Artifacts first dug up in Plymouth County back in 1936 have now led to the Kimball Village Site in western Iowa being named a National Historic Landmark.

State Historical Society spokesman Jeff Morgan, says three years after the artifacts were first discovered, a team from the Works Progress Administration dug eight-foot trenches and uncovered thousands of artifacts at the site.

“They found houses, storage pits, burial features and more than nine-thousand different artifacts — including more than 100 tools that were made from shell and bone. They found shell and stone beads and ceramic pottery dating back some 800 years to around the 1150, 12-hundred time period,” Morgan says. He says it is one of the best sites in the country of its type.

“This particular site is very well preserved. Researchers used archeological field investigations and geophysical surveys to show that the site was actually a complete village with at least 20 houses that were fortified,” Morgan says. It also shows a lot about the daily life of the Prairie-Plains residents.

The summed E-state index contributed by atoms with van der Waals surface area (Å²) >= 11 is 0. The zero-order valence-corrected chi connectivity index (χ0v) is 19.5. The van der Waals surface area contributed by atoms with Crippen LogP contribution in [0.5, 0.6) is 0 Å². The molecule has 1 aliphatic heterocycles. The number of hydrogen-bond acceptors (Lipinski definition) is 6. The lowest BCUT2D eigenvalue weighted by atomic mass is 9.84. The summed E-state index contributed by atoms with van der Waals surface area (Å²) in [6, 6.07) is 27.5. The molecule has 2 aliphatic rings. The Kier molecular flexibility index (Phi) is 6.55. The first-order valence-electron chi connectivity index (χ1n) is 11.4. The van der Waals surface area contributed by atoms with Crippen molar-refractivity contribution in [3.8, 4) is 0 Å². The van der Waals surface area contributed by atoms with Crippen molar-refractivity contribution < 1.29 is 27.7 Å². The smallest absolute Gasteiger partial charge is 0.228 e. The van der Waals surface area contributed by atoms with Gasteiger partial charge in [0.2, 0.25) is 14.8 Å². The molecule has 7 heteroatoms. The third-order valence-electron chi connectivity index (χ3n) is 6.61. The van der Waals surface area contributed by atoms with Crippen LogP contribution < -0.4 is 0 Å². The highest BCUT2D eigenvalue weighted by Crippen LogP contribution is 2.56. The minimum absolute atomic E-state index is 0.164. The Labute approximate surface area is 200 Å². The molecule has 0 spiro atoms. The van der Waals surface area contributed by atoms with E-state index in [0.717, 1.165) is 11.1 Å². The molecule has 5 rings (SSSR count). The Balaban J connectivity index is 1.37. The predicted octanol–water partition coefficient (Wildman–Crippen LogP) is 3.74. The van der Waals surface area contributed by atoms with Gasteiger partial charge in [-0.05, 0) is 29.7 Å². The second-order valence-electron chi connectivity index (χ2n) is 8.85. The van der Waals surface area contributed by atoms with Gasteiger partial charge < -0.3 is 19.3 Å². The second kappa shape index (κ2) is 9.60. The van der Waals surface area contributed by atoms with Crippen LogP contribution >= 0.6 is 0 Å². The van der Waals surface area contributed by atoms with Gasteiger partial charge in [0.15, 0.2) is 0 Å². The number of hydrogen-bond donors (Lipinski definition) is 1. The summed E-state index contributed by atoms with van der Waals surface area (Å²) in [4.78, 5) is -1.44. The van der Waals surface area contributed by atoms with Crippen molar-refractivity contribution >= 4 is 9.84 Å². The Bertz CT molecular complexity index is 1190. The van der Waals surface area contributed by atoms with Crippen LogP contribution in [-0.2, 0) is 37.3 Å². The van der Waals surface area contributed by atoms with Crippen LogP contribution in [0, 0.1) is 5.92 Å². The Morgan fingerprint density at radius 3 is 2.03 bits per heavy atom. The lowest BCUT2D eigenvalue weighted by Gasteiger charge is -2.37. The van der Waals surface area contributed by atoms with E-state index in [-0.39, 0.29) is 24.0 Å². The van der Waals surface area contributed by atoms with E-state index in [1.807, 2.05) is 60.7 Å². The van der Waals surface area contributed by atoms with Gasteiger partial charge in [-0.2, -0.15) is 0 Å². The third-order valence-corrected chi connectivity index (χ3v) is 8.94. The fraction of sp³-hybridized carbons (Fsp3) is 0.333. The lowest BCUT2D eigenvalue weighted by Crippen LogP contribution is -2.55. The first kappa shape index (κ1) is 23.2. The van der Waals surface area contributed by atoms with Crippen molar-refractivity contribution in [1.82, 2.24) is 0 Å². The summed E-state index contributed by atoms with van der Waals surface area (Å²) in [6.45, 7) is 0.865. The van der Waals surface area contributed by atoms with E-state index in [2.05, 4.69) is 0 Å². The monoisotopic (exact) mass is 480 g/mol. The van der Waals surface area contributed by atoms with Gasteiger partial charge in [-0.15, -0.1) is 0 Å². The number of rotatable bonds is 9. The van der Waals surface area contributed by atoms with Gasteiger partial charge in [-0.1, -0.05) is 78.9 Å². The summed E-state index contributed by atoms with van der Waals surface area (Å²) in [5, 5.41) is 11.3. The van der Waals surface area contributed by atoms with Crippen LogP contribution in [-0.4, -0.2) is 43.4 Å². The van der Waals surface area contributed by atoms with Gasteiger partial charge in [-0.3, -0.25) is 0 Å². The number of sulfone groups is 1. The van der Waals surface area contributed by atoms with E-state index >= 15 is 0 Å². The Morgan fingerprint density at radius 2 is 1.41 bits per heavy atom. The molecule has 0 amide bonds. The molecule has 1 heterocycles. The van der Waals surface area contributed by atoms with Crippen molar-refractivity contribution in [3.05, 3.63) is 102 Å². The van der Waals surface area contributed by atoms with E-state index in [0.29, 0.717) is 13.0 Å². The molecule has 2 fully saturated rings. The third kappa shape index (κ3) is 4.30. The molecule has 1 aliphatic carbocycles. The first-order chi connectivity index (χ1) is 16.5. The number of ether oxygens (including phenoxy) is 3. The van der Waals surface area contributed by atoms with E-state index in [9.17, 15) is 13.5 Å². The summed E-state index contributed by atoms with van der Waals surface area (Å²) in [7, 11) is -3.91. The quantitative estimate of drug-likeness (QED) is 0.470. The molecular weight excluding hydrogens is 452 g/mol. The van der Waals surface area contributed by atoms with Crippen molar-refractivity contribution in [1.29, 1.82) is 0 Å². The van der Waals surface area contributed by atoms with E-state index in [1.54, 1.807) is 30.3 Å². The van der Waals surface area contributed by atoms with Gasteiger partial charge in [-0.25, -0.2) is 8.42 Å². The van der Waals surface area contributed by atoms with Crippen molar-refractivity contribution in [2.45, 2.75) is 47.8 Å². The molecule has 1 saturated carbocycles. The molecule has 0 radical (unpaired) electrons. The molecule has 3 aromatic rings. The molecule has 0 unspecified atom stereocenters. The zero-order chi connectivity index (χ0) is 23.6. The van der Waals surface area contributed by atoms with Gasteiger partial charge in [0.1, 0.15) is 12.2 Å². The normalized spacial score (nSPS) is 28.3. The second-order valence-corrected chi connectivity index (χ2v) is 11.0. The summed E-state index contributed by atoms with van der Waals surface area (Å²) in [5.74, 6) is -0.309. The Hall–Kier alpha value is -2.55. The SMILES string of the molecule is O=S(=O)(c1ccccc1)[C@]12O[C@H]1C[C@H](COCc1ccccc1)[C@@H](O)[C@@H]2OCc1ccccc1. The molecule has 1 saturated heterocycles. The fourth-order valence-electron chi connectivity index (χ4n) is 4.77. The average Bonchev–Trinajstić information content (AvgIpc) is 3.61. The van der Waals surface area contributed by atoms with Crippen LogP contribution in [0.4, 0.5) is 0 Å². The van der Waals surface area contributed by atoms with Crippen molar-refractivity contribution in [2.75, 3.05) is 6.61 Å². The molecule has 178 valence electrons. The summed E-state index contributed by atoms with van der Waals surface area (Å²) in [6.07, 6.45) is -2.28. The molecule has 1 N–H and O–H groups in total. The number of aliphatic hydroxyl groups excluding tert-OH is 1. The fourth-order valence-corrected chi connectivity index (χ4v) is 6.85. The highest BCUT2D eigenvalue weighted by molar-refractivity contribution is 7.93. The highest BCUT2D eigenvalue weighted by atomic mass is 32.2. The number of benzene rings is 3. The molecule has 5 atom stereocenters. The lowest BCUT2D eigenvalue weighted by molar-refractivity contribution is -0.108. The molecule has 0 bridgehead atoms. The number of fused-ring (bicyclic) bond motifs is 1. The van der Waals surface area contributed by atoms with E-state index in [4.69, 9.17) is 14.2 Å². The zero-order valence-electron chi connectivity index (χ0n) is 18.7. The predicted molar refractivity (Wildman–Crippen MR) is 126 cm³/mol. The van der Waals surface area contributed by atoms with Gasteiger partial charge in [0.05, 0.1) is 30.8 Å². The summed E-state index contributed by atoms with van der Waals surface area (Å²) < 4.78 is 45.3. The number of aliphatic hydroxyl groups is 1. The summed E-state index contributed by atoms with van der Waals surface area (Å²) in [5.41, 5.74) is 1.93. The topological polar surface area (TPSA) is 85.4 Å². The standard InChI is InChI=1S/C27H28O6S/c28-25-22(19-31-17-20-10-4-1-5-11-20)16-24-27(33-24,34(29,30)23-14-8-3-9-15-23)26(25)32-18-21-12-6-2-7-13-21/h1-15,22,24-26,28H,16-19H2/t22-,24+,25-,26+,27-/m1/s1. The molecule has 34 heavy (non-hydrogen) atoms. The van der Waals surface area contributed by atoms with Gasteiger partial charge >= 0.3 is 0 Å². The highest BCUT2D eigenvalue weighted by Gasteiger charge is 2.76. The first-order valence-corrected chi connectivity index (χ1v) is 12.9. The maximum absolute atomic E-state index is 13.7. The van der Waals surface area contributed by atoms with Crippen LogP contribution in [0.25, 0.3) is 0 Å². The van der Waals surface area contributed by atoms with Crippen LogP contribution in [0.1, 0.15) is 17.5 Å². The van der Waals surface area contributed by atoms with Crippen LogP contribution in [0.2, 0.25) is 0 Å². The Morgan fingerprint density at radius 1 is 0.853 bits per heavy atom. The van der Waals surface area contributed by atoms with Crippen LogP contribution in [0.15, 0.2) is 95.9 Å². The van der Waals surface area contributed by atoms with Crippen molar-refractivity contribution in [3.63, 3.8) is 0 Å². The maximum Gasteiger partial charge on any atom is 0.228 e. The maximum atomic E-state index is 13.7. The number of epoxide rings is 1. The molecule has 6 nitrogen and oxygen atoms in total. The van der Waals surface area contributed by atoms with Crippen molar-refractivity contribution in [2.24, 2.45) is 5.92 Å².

“Original inhabitants hunted deer, buffalo and other animals and actually lived through a transformative period of North American history where they switching from a nomadic existence to living in compact villages like what we found here,” Morgan says. “They grew primitive corn and other grain-based foods and live there near the Big Sioux River for quite a long time.” Kimball Village is the 26th National Historic Landmark in Iowa and the first in Plymouth County.

“The National Historic Landmarks Program recognizes historic properties of exceptional value to the nation and promotes the preservation efforts of federal, state, and local levels and Native American tribes, as well as those of private organizations and individuals. So, this is certainly a prestigious honor,” according to Morgan.

You can find out more about National Historic Landmarks in Iowa at: